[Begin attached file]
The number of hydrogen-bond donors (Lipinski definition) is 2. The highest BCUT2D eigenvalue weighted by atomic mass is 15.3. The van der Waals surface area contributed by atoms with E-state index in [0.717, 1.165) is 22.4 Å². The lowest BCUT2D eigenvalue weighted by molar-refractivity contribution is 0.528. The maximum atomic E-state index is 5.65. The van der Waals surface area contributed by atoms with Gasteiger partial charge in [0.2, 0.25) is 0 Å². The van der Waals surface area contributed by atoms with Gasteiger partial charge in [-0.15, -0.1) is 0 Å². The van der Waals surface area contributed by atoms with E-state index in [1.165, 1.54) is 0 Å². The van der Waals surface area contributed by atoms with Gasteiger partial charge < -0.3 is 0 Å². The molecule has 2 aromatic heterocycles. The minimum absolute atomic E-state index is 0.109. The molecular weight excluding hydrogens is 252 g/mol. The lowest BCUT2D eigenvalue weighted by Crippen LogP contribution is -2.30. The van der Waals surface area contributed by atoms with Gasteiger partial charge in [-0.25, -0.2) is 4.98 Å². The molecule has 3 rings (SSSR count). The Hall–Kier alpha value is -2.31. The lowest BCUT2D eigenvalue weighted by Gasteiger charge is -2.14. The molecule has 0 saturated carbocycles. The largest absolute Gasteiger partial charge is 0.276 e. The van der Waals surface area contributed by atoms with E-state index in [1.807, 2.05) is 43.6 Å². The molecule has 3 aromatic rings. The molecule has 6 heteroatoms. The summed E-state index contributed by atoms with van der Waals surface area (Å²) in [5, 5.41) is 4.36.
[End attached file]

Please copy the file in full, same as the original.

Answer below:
The number of hydrogen-bond donors (Lipinski definition) is 2. The highest BCUT2D eigenvalue weighted by atomic mass is 15.3. The van der Waals surface area contributed by atoms with E-state index in [0.717, 1.165) is 22.4 Å². The lowest BCUT2D eigenvalue weighted by molar-refractivity contribution is 0.528. The maximum atomic E-state index is 5.65. The van der Waals surface area contributed by atoms with Gasteiger partial charge in [0.2, 0.25) is 0 Å². The van der Waals surface area contributed by atoms with Gasteiger partial charge in [-0.15, -0.1) is 0 Å². The van der Waals surface area contributed by atoms with E-state index in [1.165, 1.54) is 0 Å². The van der Waals surface area contributed by atoms with Gasteiger partial charge < -0.3 is 0 Å². The molecule has 2 aromatic heterocycles. The minimum absolute atomic E-state index is 0.109. The molecular weight excluding hydrogens is 252 g/mol. The lowest BCUT2D eigenvalue weighted by Crippen LogP contribution is -2.30. The van der Waals surface area contributed by atoms with Gasteiger partial charge in [-0.25, -0.2) is 4.98 Å². The molecule has 3 rings (SSSR count). The Hall–Kier alpha value is -2.31. The lowest BCUT2D eigenvalue weighted by Gasteiger charge is -2.14. The molecule has 0 saturated carbocycles. The largest absolute Gasteiger partial charge is 0.276 e. The van der Waals surface area contributed by atoms with E-state index in [1.807, 2.05) is 43.6 Å². The molecule has 3 aromatic rings. The molecule has 6 heteroatoms. The summed E-state index contributed by atoms with van der Waals surface area (Å²) in [5, 5.41) is 4.36.